Florida higher education is facing “an intellectual reign of terror,” report finds

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By Giselle Balido

December 11, 2023

The report compiled by a special committee of the American Association of University Professors warns that Gov. Ron DeSantis’ education policies threaten the very survival of meaningful higher education in the state.

“What we are witnessing in Florida is an intellectual reign of terror. There is a tremendous sense of dread right now, not just among faculty; it’s tangible among students and staff as well.”

This is what LeRoy Pernell, a professor of law at Florida A&M University, said in a report investigating political interference in Florida’s higher-education system.

The report, which was compiled by a special committee of the American Association of University Professors (AAUP), interviewed current and former Florida university professors and administrators.

DeSantis’ draconian policies

Schools and universities across the Sunshine State are grappling with education policies that opponents call “draconian.” A prime example is Gov. Ron DeSantisnew set of standards for teaching Black history that include the notion that slaves benefited from slavery, as well as the state’s restrictive policies on LGBTQ+ people that ban discussion of gender related issues in public school classrooms.

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DeSantis also drastically cut funding for diversity, equity, and inclusion offices and programs across the state, and appointed a conservative board of trustees that reoriented the state’s only public liberal arts college, New College of Florida, along hard-right ideological lines.

More alarming for educators, is a bill signed into law by DeSantis in 2021 that requires professors to fill out surveys about their political views.

“Faculty are frustrated and downtrodden,” said Andrew Gothard, who teaches English at Florida Atlantic University (Boca Raton) and is president of the United Faculty of Florida. “They have been unfairly and unjustly cast as political ‘indoctrinators’ for simply doing their jobs.”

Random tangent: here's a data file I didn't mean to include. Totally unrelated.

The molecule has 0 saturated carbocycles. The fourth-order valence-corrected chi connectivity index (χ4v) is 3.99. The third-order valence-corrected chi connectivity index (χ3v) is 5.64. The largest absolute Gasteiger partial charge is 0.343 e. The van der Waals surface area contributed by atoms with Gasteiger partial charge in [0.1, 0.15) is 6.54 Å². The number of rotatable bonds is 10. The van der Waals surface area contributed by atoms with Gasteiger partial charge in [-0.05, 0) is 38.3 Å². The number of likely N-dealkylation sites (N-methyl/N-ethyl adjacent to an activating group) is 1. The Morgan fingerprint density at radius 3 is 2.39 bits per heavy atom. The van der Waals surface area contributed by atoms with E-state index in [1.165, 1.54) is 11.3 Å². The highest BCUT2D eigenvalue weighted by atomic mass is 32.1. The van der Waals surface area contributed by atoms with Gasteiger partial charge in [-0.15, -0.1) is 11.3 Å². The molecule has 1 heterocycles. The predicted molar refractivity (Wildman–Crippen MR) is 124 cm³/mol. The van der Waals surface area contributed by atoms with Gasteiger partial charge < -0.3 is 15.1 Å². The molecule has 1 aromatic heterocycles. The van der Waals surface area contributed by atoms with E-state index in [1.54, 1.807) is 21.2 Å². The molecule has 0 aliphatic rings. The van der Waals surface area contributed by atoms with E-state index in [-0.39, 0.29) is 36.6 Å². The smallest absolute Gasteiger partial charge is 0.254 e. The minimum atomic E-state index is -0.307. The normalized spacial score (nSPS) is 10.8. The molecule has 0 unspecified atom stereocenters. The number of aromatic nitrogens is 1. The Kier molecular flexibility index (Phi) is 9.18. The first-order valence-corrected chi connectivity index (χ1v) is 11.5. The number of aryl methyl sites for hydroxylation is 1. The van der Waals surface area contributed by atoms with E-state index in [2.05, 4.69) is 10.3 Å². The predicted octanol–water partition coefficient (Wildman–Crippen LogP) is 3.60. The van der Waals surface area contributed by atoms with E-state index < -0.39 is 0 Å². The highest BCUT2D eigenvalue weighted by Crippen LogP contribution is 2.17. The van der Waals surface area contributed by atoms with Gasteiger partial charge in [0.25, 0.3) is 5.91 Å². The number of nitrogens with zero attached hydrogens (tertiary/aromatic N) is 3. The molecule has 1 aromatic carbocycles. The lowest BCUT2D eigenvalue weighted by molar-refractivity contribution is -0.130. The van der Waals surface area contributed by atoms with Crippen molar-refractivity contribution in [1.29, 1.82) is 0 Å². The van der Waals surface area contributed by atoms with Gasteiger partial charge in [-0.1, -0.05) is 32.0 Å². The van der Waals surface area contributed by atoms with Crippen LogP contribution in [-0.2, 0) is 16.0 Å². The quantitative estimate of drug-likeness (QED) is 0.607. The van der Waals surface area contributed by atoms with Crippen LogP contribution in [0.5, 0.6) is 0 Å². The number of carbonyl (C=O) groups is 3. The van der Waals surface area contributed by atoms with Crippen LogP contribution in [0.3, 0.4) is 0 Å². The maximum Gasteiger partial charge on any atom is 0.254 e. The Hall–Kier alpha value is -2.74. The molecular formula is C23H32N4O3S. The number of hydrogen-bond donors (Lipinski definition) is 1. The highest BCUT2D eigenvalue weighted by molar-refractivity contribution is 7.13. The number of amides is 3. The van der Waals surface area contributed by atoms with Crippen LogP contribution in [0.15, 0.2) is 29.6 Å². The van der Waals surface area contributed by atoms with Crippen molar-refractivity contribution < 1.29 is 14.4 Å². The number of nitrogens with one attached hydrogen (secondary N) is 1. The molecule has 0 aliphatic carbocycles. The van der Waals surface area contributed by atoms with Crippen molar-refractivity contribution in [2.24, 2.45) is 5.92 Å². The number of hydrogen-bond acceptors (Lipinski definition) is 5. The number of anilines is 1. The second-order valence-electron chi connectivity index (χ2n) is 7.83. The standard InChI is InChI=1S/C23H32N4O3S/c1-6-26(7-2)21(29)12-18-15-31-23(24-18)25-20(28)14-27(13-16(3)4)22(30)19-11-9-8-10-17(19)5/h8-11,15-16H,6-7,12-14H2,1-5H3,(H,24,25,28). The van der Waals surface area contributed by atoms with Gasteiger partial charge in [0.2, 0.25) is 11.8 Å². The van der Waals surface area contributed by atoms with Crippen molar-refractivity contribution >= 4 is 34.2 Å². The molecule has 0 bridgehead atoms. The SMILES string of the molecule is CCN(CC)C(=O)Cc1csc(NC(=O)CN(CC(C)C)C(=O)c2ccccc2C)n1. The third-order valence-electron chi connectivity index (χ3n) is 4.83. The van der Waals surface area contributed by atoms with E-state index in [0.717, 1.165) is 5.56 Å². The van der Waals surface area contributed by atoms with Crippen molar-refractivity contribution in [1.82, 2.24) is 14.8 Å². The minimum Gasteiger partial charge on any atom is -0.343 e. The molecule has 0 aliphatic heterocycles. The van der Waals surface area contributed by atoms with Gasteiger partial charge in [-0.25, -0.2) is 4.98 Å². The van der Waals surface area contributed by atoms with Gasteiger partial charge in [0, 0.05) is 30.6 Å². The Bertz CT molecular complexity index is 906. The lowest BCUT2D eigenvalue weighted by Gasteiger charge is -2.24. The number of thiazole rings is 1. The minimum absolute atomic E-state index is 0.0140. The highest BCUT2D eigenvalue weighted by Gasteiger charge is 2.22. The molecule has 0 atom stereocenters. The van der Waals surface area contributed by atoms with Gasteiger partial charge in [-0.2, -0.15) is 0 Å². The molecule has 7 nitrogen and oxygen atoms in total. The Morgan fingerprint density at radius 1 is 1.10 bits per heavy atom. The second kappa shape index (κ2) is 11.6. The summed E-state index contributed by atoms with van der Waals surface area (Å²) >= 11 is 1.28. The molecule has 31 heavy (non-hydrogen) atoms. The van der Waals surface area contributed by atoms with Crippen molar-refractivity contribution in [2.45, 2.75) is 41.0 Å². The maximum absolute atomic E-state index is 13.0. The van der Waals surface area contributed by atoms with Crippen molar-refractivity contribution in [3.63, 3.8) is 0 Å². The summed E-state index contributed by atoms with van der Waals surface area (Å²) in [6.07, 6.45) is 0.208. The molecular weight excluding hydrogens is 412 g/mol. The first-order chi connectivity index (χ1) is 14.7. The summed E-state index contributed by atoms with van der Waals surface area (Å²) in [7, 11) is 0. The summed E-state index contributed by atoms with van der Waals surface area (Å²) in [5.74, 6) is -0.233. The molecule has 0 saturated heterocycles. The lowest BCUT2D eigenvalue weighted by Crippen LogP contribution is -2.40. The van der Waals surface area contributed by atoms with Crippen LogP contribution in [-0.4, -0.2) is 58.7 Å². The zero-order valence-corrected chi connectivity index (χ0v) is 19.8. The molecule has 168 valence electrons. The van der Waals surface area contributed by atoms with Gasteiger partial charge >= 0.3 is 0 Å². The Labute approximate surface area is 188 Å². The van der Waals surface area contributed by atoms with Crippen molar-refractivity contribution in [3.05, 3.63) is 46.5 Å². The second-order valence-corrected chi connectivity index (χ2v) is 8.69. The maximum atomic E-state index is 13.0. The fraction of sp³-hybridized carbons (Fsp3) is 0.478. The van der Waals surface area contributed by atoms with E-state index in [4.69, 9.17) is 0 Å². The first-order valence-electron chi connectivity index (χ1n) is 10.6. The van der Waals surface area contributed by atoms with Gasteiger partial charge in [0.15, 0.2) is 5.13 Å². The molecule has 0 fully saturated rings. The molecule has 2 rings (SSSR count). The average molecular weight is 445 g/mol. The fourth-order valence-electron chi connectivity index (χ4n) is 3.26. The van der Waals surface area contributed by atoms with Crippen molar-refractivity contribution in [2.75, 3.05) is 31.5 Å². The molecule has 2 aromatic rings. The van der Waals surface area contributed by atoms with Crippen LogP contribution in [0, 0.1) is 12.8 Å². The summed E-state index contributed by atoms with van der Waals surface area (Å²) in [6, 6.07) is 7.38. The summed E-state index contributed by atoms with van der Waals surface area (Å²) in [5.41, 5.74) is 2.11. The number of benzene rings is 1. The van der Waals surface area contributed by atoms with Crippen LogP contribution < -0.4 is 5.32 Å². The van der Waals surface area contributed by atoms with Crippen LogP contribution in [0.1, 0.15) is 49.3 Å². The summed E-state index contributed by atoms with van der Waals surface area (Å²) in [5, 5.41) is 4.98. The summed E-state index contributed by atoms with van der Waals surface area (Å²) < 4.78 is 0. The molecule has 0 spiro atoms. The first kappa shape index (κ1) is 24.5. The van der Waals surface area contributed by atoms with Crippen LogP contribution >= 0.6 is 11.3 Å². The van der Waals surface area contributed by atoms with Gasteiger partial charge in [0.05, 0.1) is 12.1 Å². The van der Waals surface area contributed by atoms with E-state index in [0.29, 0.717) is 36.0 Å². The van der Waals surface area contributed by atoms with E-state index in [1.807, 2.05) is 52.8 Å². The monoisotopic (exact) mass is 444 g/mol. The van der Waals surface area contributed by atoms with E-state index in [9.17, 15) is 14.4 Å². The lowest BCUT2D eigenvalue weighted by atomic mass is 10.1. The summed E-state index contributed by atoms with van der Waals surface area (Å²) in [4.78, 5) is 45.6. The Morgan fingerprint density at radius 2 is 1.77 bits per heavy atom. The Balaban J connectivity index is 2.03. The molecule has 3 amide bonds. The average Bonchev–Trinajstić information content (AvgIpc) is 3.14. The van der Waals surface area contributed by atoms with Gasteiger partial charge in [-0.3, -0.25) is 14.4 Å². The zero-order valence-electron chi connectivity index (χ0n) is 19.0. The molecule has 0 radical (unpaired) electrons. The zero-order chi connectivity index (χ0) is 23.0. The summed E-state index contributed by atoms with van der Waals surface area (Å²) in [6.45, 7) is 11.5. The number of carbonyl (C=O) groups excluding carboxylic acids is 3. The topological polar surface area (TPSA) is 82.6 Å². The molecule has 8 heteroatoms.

An ideologically driven assault

In May 2023, the special committee issued a preliminary report, concluding that “academic freedom, tenure, and shared governance in Florida’s public colleges and universities currently face a politically and ideologically driven assault unparalleled in US history.”

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The report warned that “if sustained, [it] threatens the very survival of meaningful higher education in the state, with the direst of implications for the entire country.”

Other findings of the special committee report include:

  • Forty-eight percent of surveyed faculty members plan to seek employment in another state within the next year.
  • Fully 84% said they would not encourage a graduate student or faculty colleague in another state to come to teach in Florida.
  • Ninety-five percent indicated that the political atmosphere around higher education in Florida is either ‘bad’ or ‘very bad’ due to statements from DeSantis claiming that professors are indoctrinating students with Cultural Marxist doctrines about gender and identity politics and teaching them to be ashamed of American history.

Students are also affected

Another study published in April of this year found that educators are not the only ones concerned about Florida’s educational system.

One in 8 graduating high school students in Florida says he or she won’t attend a public college due to DeSantis’ education policies, according to an Intelligent.com survey of over 1,000 Florida students.

In fact, 91% of prospective college students and 79% of current college students disagree with DeSantis’ policies. This has led 1 in 20 current state college students to plan to transfer because of DeSantis’ education policies.

“This is bigger than the partisan rhetoric out of this Legislature,” Democratic Florida Rep. Anna Eskamani said during a news conference at the Capitol about the report. “We are losing the top talent of students and faculty.”

Author

  • Giselle Balido

    Giselle is Floricua's political correspondent. She writes about the economy, environmental and social justice, and all things Latino. A published author, Giselle was born in Havana and grew up in New Jersey and Miami. She is passionate about equality, books, and cats.

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